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The Liberal Democratic Party began full-fledged debate Thursday on a bill to grant local-level suffrage to foreign residents of Japan, but some 80 percent of the lawmakers involved in the debate oppose the legislation.

Masaaki Nakayama, head of the LDP’s internal panel on electoral systems, admitted the likelihood of the bill being passed by the end of the year is slim, as New Komeito and the New Conservative Party, the LDP’s coalition partners, had been hoping.

It will be difficult to get the bill passed during the current Diet session, he told reporters after Thursday’s meeting, adding that many LDP members oppose the legislation.

“It is important to thoroughly discuss the issue,” Nakayama said, adding that he believes the bill will be the main issue during the ordinary Diet session that convenes in January.

The apparent backpedaling in the LDP’s attitude toward the bill will probably provoke criticism from its two coalition allies, which jointly submitted the bill to the Diet.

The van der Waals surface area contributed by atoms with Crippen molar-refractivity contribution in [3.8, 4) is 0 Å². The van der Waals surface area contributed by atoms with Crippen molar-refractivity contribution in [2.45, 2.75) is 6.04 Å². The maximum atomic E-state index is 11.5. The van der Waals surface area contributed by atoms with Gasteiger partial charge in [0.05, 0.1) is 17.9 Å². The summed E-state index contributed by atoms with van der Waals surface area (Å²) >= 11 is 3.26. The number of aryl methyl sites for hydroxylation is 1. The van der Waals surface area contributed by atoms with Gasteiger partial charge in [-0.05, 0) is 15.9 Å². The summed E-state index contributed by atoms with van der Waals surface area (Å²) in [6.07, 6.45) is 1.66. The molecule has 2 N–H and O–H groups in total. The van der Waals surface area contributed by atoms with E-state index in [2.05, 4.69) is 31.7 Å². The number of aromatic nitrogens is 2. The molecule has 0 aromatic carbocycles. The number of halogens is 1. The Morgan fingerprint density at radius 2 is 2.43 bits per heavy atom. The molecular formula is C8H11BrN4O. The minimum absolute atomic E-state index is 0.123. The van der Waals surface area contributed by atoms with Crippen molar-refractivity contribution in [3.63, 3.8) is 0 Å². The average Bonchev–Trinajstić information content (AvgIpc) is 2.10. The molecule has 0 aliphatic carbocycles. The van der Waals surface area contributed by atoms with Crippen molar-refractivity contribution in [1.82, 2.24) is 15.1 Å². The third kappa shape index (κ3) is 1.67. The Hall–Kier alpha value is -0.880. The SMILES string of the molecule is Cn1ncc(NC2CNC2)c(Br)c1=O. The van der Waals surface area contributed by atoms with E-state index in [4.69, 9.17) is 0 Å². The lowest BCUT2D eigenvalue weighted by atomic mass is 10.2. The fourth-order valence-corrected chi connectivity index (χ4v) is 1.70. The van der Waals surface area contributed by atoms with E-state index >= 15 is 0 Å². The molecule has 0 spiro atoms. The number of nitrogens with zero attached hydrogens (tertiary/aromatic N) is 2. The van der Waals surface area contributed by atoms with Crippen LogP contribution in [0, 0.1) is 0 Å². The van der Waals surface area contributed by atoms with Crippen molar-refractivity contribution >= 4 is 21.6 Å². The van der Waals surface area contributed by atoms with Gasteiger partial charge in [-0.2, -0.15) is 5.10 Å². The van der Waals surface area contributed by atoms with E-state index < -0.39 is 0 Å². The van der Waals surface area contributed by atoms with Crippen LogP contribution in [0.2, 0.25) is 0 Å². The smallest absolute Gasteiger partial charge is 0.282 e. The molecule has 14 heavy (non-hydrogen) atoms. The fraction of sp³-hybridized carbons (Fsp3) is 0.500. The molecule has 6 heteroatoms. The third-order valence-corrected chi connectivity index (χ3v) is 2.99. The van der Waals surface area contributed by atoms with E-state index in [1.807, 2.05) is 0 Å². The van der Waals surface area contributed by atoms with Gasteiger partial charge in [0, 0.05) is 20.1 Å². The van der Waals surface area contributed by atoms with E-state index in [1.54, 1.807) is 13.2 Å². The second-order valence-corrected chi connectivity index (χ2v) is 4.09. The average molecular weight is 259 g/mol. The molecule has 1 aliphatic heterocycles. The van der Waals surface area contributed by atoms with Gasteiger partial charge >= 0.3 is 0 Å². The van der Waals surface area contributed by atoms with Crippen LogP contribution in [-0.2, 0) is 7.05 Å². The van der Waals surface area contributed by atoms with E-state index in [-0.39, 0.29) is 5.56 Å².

The LDP had earlier seemed ready to support the bill. During Thursday’s meeting, which was attended by some 100 LDP legislators, “roughly 80 percent of the members were against the bill,” Nakayama said.

They argued that the matter involves aspects of the nation’s basic policies and thus the bill should not be passed without thorough discussion, he added.

Katsuei Hirasawa, a strong opponent of the bill, said such an important issue should not be discussed simply because the three ruling parties agree on it or because South Korean President Kim Dae Jung expressed hope that it would be enacted into law.

During a press conference Wednesday, New Komeito leader Takenori Kanzaki said the suffrage bill was the result of an agreement among the three parties. He said he hopes senior executives will exert strong leadership to make sure it becomes law.

Some LDP members put forward a new proposal, saying the government should grant descendants of Koreans who ended up in Japan during its colonial rule of the peninsula Japanese nationality without forcing them to undergo an examination.

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